You cannot really label B3 Media a film company - there is much more to it than that.
Marc Boothe, one of the producers of Saul Dibb's Bullet Boy, founded Brixton-based B3 - which stands for 'Beats, Bytes and the Big Screen' - in 2000 based in a sprawling complex off lively Brixton Market in South London.
B3 is something of an incubator for new works by digital, video and sound artists and film-makers - a one-stop-shop supported by the UK Film Council, Skillset, National Film and Television School, and The Arts Council.
"In the last two years we've focused on developing an eclectic slate of projects," Boothe explains. "We're looking to realise the huge opportunities that exist to produce work for gallery-based and cross-platform projects, ranging from broadband, video, mobile phones, traditional and non-traditional screens."
Boothe's crusade to redefine British cinema began with film club Nubian Tales, which he created to address an ill-served ethnic UK audience. After a six-year West End stint at the Prince Charles Cinema, Boothe helped Disney, Fox and UIP to make their films more visible to the audience that joined Nubian Tales.
B3 Media's mission is to provide total support for nascent artists. "We started from the audience side of things - the marketing angle - and then slowly got involved in distribution," says Boothe, "at the same time working with emerging talent where we could by showing their films or giving them advice, and that was all done with very little funding or support."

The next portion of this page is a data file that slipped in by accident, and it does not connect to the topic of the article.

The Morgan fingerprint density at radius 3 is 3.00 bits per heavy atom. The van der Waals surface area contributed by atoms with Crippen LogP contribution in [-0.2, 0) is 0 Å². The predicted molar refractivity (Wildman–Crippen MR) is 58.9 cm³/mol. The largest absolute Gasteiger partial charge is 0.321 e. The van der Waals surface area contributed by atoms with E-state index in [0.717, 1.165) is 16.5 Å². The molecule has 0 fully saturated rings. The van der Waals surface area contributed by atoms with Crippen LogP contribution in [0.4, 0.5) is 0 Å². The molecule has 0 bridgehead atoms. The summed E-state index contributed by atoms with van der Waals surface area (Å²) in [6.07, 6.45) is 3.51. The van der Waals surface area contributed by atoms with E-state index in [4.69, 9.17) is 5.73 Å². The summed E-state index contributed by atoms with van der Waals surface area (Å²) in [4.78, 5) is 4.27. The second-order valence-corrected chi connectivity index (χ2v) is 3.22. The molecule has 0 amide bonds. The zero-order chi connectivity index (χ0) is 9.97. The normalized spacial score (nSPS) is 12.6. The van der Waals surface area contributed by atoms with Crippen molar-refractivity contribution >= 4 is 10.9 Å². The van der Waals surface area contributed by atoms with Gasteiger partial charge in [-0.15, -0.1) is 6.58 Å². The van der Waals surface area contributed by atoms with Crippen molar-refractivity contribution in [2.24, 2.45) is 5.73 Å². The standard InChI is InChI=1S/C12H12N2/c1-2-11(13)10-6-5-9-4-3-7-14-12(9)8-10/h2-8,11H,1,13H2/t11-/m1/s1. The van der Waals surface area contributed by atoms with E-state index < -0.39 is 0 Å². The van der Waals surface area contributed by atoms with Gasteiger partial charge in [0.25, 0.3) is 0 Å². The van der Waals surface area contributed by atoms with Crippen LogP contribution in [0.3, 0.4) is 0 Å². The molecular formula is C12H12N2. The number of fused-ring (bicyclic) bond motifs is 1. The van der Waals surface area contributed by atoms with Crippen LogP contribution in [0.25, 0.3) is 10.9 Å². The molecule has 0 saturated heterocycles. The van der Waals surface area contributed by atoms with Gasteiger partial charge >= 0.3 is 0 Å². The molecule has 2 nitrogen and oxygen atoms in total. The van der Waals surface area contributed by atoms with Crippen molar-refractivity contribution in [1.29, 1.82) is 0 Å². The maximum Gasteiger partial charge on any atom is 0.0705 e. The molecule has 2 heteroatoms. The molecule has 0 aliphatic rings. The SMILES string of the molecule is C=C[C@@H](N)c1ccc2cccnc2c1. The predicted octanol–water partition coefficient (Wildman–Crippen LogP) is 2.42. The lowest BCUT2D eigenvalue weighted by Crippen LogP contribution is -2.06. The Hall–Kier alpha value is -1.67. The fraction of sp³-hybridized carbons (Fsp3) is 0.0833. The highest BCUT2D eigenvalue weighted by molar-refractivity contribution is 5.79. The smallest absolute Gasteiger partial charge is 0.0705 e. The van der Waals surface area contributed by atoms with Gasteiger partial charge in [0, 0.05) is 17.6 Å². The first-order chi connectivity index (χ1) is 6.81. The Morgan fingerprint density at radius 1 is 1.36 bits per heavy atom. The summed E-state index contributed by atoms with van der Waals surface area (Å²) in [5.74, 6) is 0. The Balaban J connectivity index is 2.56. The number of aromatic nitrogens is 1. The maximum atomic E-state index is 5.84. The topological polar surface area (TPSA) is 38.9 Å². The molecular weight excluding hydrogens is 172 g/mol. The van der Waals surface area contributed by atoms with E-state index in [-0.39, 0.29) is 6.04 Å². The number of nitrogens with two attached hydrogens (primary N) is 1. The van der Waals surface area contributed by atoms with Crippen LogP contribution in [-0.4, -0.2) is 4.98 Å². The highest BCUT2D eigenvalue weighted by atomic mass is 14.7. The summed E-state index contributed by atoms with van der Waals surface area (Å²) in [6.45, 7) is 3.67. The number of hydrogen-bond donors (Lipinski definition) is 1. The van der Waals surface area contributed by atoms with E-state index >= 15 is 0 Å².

FeatureLab is one of B3's latest initiatives. Supported by Film4, Binger Film Lab and Skillset, this scheme is designed to "supercharge" four feature scripts from ethnic-minority creative talents. This year's commission goes to Robert Samuels' debut feature The Labours Of Arthur Glass, a high-concept comedy-drama.
"What we are trying to do is develop projects with the aim of finding the right market for the story without sacrificing the artistic vision," Boothe says.
In 2005, B3 launched Blank Slate, what Boothe calls a "highly successful" programme of digital shorts. A digital future is also guaranteed because B3 is one of 12 participants chosen from 50 entrants in the $1m Digital Innovation in Film project sponsored by Nesta - National Endowment for Science, Technology and the Arts - and the UK Film Council.
"It's a really interesting time," Boothe says. "Film is undergoing a major change as a result of the disruptive power of technology. It will provide new business models and opportunities for small to medium-sized players."